Observation 131868: Conocybe Fay.

When: 2013-04-13

Collection location: Paisagem Protegida do Corno do Bico, Portugal [Click for map]

Who: Elsa (pinknailsgirl)

No specimen available


Proposed Names

63% (2)
Recognized by sight

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= Observer’s choice
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By: Gerhard Koller (Gerhard)
2013-04-28 10:36:20 PDT (-0700)

is the most renown specialist in Conocybe and Bolbitiaceae. He described dozens of new species from all over the world and also from Europe. I don’t know if anyone will ever follow his concept when he is gone. I also doubt there has been any genetic work done yet. It is impossible even for me with a scope to determine them properly. This is a hell of a genus. Forget about it as soon as possible ;)

By: Byrain
2013-04-27 09:40:36 PDT (-0700)

Yes, I did and forgot to let you know… I’m a bit busy and haven’t scoped much lately, but I won’t forget to get through all the stuff people have sent me. They’re sitting on my desk so I won’t forget. :)

By: Elsa (pinknailsgirl)
2013-04-27 09:19:35 PDT (-0700)

was based on macro of course, didn’t know that had so many look alikes. All seemed to match, the “well manure soil close to conifer woodland”, since there was much dung and rich hummus soil under Douglas fir, and the description and photos matched too, but ok.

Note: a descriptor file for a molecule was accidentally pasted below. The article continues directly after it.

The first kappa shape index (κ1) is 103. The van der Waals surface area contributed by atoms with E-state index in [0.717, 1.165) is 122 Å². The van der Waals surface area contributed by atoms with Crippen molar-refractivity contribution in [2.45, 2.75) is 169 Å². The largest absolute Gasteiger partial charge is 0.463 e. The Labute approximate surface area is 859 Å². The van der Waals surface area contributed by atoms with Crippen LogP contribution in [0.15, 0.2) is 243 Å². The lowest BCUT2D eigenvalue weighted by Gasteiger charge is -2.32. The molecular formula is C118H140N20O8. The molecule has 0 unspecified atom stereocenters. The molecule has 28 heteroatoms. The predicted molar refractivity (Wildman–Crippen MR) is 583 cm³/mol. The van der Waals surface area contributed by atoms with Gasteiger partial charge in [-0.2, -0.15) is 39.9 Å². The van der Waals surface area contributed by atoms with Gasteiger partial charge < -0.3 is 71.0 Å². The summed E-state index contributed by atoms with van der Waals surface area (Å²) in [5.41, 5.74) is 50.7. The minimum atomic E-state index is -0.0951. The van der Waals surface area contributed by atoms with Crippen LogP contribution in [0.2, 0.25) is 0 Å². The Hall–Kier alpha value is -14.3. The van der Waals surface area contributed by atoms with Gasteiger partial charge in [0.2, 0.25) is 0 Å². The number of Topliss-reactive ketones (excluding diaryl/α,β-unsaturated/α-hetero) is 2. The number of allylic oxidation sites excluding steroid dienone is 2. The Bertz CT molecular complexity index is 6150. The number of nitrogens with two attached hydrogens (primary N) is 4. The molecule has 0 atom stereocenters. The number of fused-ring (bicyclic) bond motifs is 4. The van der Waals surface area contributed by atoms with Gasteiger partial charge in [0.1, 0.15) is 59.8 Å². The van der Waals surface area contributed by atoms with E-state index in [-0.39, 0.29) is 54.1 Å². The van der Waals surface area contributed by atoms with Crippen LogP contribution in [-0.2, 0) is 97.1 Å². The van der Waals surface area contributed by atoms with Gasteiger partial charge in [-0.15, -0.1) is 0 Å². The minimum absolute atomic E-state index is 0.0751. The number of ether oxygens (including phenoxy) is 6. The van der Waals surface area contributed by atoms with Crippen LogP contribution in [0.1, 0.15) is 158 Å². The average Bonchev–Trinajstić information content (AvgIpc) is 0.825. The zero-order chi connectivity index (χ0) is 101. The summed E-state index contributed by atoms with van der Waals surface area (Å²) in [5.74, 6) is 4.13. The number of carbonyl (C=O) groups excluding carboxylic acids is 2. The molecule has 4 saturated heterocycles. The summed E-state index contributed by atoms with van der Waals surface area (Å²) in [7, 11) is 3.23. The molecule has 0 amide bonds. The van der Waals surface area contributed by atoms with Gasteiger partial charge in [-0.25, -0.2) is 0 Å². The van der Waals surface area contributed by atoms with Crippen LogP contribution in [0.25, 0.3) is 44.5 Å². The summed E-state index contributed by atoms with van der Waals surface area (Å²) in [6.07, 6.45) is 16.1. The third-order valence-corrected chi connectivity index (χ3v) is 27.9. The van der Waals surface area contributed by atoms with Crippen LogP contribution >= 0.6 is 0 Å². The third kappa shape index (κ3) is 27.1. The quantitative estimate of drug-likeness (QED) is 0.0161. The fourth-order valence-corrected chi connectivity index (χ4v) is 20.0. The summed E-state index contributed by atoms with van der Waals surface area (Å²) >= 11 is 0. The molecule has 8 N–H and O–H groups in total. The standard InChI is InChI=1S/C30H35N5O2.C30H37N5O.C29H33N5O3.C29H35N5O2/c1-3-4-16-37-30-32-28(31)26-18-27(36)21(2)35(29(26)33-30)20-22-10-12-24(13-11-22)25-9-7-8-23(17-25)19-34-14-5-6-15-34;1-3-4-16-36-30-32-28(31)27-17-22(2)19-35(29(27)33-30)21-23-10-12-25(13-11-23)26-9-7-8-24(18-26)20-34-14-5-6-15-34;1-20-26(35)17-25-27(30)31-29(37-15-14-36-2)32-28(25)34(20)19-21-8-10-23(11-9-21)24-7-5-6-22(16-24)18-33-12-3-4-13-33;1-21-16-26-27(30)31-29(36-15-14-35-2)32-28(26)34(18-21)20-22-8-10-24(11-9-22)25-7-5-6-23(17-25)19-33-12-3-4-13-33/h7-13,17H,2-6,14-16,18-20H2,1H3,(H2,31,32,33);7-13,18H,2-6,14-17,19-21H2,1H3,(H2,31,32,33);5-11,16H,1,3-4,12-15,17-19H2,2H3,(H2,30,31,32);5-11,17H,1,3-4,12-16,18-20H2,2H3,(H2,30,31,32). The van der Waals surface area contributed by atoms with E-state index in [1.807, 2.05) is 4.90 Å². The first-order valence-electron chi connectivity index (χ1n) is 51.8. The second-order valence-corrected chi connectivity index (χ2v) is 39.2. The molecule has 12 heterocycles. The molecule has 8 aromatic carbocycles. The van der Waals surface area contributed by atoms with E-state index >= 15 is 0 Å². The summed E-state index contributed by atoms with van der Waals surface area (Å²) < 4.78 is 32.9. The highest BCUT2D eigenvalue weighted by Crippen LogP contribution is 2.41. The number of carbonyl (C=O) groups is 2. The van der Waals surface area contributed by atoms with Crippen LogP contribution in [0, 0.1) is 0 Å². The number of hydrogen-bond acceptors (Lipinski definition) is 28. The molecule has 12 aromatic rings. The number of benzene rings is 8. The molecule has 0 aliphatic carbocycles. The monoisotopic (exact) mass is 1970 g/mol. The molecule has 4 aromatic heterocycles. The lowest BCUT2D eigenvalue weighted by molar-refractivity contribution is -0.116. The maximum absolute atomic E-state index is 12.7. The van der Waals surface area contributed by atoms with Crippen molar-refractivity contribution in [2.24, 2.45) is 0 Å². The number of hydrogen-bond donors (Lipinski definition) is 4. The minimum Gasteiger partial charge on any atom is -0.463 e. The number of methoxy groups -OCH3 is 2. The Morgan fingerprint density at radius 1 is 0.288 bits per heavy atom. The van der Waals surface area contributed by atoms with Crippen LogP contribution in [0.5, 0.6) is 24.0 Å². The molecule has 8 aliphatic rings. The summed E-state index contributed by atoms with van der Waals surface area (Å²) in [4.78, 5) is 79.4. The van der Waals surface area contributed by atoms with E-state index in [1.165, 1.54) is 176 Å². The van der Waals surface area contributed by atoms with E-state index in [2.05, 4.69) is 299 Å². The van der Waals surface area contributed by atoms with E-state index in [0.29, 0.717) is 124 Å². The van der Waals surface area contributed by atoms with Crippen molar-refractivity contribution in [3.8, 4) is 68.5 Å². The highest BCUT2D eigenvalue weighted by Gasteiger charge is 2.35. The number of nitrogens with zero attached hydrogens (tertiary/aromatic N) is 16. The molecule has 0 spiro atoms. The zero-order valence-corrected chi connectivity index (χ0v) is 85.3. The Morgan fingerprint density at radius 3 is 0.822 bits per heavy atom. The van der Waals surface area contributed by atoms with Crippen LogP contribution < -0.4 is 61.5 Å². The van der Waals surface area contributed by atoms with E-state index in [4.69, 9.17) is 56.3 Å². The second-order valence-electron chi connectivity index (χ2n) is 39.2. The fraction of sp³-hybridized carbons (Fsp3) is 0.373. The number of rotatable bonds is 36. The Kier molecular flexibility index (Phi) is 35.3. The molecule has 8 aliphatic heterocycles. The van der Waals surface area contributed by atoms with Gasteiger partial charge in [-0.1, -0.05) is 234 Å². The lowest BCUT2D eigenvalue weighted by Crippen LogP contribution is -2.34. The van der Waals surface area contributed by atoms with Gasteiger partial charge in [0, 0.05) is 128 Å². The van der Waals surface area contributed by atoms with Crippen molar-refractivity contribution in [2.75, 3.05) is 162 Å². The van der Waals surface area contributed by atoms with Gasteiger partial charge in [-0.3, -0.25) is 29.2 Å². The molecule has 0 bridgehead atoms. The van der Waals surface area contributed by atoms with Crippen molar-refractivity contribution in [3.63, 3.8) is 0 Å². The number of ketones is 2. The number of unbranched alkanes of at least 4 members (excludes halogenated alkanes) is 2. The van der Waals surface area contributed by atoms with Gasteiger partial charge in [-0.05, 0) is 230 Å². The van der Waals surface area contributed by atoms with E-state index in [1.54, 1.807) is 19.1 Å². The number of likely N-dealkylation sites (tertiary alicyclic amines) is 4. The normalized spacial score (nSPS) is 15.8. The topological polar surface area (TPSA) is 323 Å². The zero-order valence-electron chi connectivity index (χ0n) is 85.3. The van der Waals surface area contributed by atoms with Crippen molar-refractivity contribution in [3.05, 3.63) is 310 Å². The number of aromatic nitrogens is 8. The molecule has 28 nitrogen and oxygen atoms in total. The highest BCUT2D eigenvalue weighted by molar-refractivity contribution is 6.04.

By the way… didn’t you receive my package yet?

What is this ID based on?
By: Byrain
2013-04-27 08:49:35 PDT (-0700)

I really think you need microscopy to get a good name on this.

From Flora Agaricina Neerlandica 6:
“Conocybe pubescens is recognised by the large spores in combination
with 4-spored basidia and mixed covering of the stipe. It has been
thought for a long time that this species was restricted to dung or heavily
manured soil. However, C. pinetorum, described from pine wood-chips
in Spain, seems to be identical with C. pubescens. Other collections
were made on humus-rich soil in such a deviating habitat as subalpine
scrub of Alnus viridis. Consequently, only microscopic study can dis-
criminate between terrestrial populations of C. pubescens on the one
hand and C. pulchella and C. digitalina on the other. The latter two
species have never been reported from dung. Dung-inhabiting collec-
tions of C. pubescens may be confused in the field with C. merdaria,
different in 2-spored basidia and smaller spores, as well as C. lenticu-
lospora, a much rarer species with duller brown colours and in addition
smaller, flattened spores and a hairy stipe without lecythiform cystidia.”

Created: 2013-04-14 11:41:20 PDT (-0700)
Last modified: 2013-04-28 10:34:21 PDT (-0700)
Viewed: 35 times, last viewed: 2017-06-15 19:10:18 PDT (-0700)
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